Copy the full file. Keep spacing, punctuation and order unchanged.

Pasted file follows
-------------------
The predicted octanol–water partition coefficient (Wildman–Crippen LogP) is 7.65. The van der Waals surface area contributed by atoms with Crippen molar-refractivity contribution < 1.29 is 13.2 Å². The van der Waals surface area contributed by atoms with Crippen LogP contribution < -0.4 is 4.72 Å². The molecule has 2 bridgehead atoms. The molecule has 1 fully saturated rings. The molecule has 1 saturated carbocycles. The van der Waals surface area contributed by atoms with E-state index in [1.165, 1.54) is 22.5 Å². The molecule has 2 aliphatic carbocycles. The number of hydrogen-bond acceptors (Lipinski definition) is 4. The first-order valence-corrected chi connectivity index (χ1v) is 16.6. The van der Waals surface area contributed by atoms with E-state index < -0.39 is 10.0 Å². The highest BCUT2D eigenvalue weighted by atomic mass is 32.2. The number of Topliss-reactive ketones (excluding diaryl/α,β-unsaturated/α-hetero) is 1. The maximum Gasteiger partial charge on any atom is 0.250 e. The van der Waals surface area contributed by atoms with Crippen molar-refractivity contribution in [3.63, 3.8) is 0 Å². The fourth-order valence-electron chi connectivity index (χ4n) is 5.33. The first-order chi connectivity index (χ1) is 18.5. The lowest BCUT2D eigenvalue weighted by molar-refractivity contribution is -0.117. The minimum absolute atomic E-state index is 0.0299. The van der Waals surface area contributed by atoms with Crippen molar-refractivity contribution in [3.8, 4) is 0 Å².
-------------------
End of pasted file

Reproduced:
The predicted octanol–water partition coefficient (Wildman–Crippen LogP) is 7.65. The van der Waals surface area contributed by atoms with Crippen molar-refractivity contribution < 1.29 is 13.2 Å². The van der Waals surface area contributed by atoms with Crippen LogP contribution < -0.4 is 4.72 Å². The molecule has 2 bridgehead atoms. The molecule has 1 fully saturated rings. The molecule has 1 saturated carbocycles. The van der Waals surface area contributed by atoms with E-state index in [1.165, 1.54) is 22.5 Å². The molecule has 2 aliphatic carbocycles. The number of hydrogen-bond acceptors (Lipinski definition) is 4. The first-order valence-corrected chi connectivity index (χ1v) is 16.6. The van der Waals surface area contributed by atoms with E-state index < -0.39 is 10.0 Å². The highest BCUT2D eigenvalue weighted by atomic mass is 32.2. The number of Topliss-reactive ketones (excluding diaryl/α,β-unsaturated/α-hetero) is 1. The maximum Gasteiger partial charge on any atom is 0.250 e. The van der Waals surface area contributed by atoms with Crippen molar-refractivity contribution in [3.63, 3.8) is 0 Å². The fourth-order valence-electron chi connectivity index (χ4n) is 5.33. The first-order chi connectivity index (χ1) is 18.5. The lowest BCUT2D eigenvalue weighted by molar-refractivity contribution is -0.117. The minimum absolute atomic E-state index is 0.0299. The van der Waals surface area contributed by atoms with Crippen molar-refractivity contribution in [3.8, 4) is 0 Å².